There are a lot of things that money can’t buy such as respect, good friends, long life, loved ones, and of course, happiness. Wait, happiness? Someone said if you think money can’t buy happiness then you are not spending it right. A lot of people may say they feel happy when buying the expensive things they want as it gives endorphin rush. Surely, they will feel all giddy-ups inside but then give it a few months, they will find discontentment as the money they have splurged is not as worthy as the item they bought. Refunding would be just a wishful thinking then. So here are some tips for you to buy happiness and not regrets:
1. What is your well-being’s benchmark?
A lot of people think or use money as a benchmark for their well-being because people really like things we can count. To know if one is doing better this year, he can count up his money and see if there’s an increase. Look at his belongings like a phone if it is way better than the cheap mobile phones. But if you should spend, spend it in the best way to make yourself happier; not regretting and thinking it’s all been just a waste of money.
2. Cut it off; put it on.
If you buy something on a daily basis, like perhaps an amazing coffee that you get to sip every single day, you can take a break from it even just for a day. Not only that you save money, but also you will be much more amazed on how your coffee tastes way better than the coffee you had. Not that something went different but because people are hooked up to the idea that the more you deprive yourself from something, the more it can be so enticing.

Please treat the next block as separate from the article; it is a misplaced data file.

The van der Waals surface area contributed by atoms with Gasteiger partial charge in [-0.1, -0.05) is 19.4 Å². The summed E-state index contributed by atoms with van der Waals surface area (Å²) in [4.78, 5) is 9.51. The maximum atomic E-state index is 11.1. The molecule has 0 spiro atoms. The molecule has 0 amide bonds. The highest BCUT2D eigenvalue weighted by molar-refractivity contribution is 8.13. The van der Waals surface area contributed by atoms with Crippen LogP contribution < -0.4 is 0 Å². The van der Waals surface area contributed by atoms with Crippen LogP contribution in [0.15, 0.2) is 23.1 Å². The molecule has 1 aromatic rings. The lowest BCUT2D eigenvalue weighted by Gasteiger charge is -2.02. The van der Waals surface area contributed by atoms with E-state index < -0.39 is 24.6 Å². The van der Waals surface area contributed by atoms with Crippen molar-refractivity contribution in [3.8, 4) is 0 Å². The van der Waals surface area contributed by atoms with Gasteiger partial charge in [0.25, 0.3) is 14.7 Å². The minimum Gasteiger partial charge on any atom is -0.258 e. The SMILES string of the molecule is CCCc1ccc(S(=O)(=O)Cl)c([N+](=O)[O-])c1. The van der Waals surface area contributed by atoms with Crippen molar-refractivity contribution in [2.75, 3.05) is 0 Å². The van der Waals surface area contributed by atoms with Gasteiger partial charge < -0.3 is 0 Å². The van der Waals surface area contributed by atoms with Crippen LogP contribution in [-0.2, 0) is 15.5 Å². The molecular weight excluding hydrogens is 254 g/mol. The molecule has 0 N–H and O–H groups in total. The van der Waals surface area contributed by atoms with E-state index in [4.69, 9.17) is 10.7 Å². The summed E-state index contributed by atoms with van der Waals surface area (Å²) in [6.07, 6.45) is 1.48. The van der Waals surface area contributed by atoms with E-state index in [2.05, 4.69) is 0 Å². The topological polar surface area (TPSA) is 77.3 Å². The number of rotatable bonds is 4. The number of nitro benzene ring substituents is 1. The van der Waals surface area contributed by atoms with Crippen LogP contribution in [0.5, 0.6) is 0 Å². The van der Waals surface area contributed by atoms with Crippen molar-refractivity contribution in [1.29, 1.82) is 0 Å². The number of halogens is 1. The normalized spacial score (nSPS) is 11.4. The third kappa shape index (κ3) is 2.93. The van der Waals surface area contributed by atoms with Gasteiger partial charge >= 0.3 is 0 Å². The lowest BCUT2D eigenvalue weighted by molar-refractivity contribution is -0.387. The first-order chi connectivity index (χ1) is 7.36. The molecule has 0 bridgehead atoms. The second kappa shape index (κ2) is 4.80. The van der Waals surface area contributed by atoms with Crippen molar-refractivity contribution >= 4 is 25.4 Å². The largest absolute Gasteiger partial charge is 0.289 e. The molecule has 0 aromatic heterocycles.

3. How much do you spend… time?
Spending money; spending time. That’s if you haven’t thought it through duly. An instance would be when you are on the verge of choosing which TV you should take. You compare the two and they are almost the same except for one difference—which doesn’t matter, actually. That’s because that time you spend with either TV would precisely be the same in the future. What matters is that, do you really need it right now? Like if cell phone accessories would be on sale. 20 percent discount? Ooh! That might get you all fired up! So you went into the store without having any second thoughts and you grabbed cute and perky stuff as much as you can—thinking that it’s oh-so worth it. And so you came home and you realized most of the stuff you bought is not that useful.
The thing is, if you are going to spend money, make sure you have spent your time on thinking about its usefulness. It doesn’t matter which is which, as long as you need it. Then you will be satisfied because what you bought is really downright what you need.